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Statement of the Autonomous Women’s House Zagreb and the SOLIDARNA Foundation regarding the International Day for the Elimination of Violence against Women
Violence against women is a political problem and its resolution requires unequivocal political will. Despite the continuous efforts of non-governmental organisations specialising in helping and supporting women survivors of partner violence and other forms of gender-based violence, the state and its institutions are not establishing a clearly defined and effective system for preventing and combating violence. In the conditions of the general crisis caused by the Covid-19 pandemic, violence against women is becoming more and more malignant – more severe, more frequent, but also more invisible, which means that many victims cannot even seek help, let alone run away from the perpetrators. The economic crisis deepened by the pandemic prevents victims from escaping the cycle of violence, there are no secured places for their accommodation, and the existing measures do not ensure housing security and entry or return to the labour market. We state with regret that even two years after the ratification of the Istanbul Convention, and at the very threshold of submitting the first report on its implementation, almost no progress has been made.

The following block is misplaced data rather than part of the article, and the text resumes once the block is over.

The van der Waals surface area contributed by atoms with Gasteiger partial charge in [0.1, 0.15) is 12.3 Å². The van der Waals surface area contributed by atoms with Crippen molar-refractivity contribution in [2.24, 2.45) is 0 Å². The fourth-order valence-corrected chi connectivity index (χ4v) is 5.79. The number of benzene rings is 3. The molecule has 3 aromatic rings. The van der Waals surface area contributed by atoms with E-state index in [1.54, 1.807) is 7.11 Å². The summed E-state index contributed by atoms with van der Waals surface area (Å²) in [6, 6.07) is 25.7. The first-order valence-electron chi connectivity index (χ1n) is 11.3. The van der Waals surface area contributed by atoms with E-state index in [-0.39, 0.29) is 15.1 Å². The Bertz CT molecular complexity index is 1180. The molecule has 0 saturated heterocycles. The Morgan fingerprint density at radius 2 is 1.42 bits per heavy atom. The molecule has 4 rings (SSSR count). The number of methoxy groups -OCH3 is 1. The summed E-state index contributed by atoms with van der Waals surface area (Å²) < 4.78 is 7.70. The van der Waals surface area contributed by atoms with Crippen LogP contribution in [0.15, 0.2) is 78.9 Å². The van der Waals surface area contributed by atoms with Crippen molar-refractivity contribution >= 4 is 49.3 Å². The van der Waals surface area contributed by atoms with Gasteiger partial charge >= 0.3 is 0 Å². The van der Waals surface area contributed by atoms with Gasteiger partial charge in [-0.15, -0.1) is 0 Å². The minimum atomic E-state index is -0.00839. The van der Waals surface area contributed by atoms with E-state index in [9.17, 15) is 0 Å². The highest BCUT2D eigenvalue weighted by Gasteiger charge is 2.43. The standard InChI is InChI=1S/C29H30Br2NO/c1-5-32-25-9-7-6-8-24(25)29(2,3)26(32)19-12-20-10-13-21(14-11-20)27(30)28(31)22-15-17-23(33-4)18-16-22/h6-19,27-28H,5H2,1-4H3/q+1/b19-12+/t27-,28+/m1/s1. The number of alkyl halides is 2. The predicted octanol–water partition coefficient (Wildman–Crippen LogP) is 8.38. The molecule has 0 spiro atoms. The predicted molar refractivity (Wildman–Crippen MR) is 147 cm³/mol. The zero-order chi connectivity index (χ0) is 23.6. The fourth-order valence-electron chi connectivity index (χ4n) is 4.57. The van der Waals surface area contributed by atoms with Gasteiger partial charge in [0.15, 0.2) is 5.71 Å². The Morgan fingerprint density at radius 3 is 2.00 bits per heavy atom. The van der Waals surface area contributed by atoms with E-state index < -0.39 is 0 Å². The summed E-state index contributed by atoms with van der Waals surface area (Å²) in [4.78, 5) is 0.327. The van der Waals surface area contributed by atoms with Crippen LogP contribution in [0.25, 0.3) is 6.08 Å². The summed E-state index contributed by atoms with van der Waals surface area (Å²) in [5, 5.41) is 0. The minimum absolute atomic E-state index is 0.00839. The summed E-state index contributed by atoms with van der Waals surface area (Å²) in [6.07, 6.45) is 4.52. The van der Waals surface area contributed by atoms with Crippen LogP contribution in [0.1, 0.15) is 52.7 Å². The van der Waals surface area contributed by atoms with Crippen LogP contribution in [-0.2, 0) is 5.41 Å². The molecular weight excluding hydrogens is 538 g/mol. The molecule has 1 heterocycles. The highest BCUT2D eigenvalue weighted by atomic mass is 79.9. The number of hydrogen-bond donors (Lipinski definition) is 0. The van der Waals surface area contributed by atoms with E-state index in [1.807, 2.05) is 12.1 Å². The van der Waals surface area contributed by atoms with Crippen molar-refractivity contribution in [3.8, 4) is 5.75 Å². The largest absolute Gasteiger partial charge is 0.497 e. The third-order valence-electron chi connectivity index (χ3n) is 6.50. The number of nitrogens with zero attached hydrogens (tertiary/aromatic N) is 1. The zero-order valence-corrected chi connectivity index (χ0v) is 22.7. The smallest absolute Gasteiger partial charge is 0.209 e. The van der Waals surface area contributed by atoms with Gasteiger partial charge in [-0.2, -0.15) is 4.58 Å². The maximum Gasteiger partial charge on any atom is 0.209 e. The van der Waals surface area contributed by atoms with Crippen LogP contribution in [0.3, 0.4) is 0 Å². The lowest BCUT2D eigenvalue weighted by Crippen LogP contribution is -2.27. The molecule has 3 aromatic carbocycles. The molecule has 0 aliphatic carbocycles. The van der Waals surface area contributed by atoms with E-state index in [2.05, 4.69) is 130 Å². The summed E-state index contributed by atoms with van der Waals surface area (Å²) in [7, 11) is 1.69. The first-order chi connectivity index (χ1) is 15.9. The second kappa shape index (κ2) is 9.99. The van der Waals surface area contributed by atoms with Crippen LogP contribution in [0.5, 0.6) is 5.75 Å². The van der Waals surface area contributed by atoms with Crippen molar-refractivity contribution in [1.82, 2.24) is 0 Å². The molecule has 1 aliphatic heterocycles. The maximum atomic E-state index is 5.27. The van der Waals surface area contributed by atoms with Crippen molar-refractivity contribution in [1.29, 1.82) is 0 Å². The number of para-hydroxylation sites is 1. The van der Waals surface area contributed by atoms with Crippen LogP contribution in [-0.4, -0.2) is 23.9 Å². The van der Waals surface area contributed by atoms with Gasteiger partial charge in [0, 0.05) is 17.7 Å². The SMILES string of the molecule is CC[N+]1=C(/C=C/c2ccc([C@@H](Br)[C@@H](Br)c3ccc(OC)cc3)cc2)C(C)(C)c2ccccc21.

The figures in the budget do not reflect the obligations under the Istanbul Convention, which requires systematic programme budget funding for existing non-governmental shelters and counselling centres that have barely been surviving for years. Thus, for example, the funds of the Autonomous Women’s House Zagreb, the first shelter in this part of Europe, have been continuously decreasing in the past 10 years, even after the ratification of the Istanbul Convention.
The Prime Minister’s promise on the establishment of “shelters” (which are in fact homes for adults and children who are victims of violence) in six counties is not even close to being realised. We do not know exactly how much funding has been provided for this project in the new budget, nor are the development and standardisation of these accommodation services based on the principle of equal cooperation and partnership with experienced women’s organisations that have been running autonomous shelters for women who are victims of violence for decades.
Partner violence is still too often prosecuted as a misdemeanour rather than a criminal offence. In practice, we often witness a man convicted of misdemeanour several times for violent behaviour towards his former or current partner, but no criminal proceedings are initiated against him. Therefore, it is clear that punishment fails in both special and general prevention. In cases where violence undoubtedly constitutes a violation of a suspended prison sentence previously imposed on the perpetrator of the violence in criminal proceedings, the violence is, unfortunately, once again processed as a misdemeanour. Instead of revoking the perpetrator’s suspended sentence and replacing it with imprisonment, a new misdemeanour procedure is conducted.